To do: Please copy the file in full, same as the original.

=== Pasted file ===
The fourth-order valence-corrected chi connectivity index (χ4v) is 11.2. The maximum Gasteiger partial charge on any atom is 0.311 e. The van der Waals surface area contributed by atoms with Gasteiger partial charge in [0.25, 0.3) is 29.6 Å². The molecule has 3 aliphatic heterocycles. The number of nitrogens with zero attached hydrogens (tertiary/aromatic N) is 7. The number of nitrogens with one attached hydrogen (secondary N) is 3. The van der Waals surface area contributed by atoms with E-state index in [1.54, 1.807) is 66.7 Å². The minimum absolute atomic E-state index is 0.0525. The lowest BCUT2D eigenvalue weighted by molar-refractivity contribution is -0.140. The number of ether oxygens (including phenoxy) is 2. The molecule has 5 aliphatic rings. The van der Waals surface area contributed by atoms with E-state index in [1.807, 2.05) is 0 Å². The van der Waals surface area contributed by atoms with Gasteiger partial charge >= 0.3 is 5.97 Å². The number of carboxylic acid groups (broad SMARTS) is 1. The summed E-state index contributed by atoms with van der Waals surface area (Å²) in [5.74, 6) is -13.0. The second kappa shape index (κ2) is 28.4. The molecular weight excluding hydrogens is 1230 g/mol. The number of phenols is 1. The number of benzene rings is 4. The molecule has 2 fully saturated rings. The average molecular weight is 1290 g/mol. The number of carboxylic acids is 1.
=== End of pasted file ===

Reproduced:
The fourth-order valence-corrected chi connectivity index (χ4v) is 11.2. The maximum Gasteiger partial charge on any atom is 0.311 e. The van der Waals surface area contributed by atoms with Gasteiger partial charge in [0.25, 0.3) is 29.6 Å². The molecule has 3 aliphatic heterocycles. The number of nitrogens with zero attached hydrogens (tertiary/aromatic N) is 7. The number of nitrogens with one attached hydrogen (secondary N) is 3. The van der Waals surface area contributed by atoms with E-state index in [1.54, 1.807) is 66.7 Å². The minimum absolute atomic E-state index is 0.0525. The lowest BCUT2D eigenvalue weighted by molar-refractivity contribution is -0.140. The number of ether oxygens (including phenoxy) is 2. The molecule has 5 aliphatic rings. The van der Waals surface area contributed by atoms with E-state index in [1.807, 2.05) is 0 Å². The van der Waals surface area contributed by atoms with Gasteiger partial charge >= 0.3 is 5.97 Å². The number of carboxylic acid groups (broad SMARTS) is 1. The summed E-state index contributed by atoms with van der Waals surface area (Å²) in [5.74, 6) is -13.0. The second kappa shape index (κ2) is 28.4. The molecular weight excluding hydrogens is 1230 g/mol. The number of phenols is 1. The number of benzene rings is 4. The molecule has 2 fully saturated rings. The average molecular weight is 1290 g/mol. The number of carboxylic acids is 1.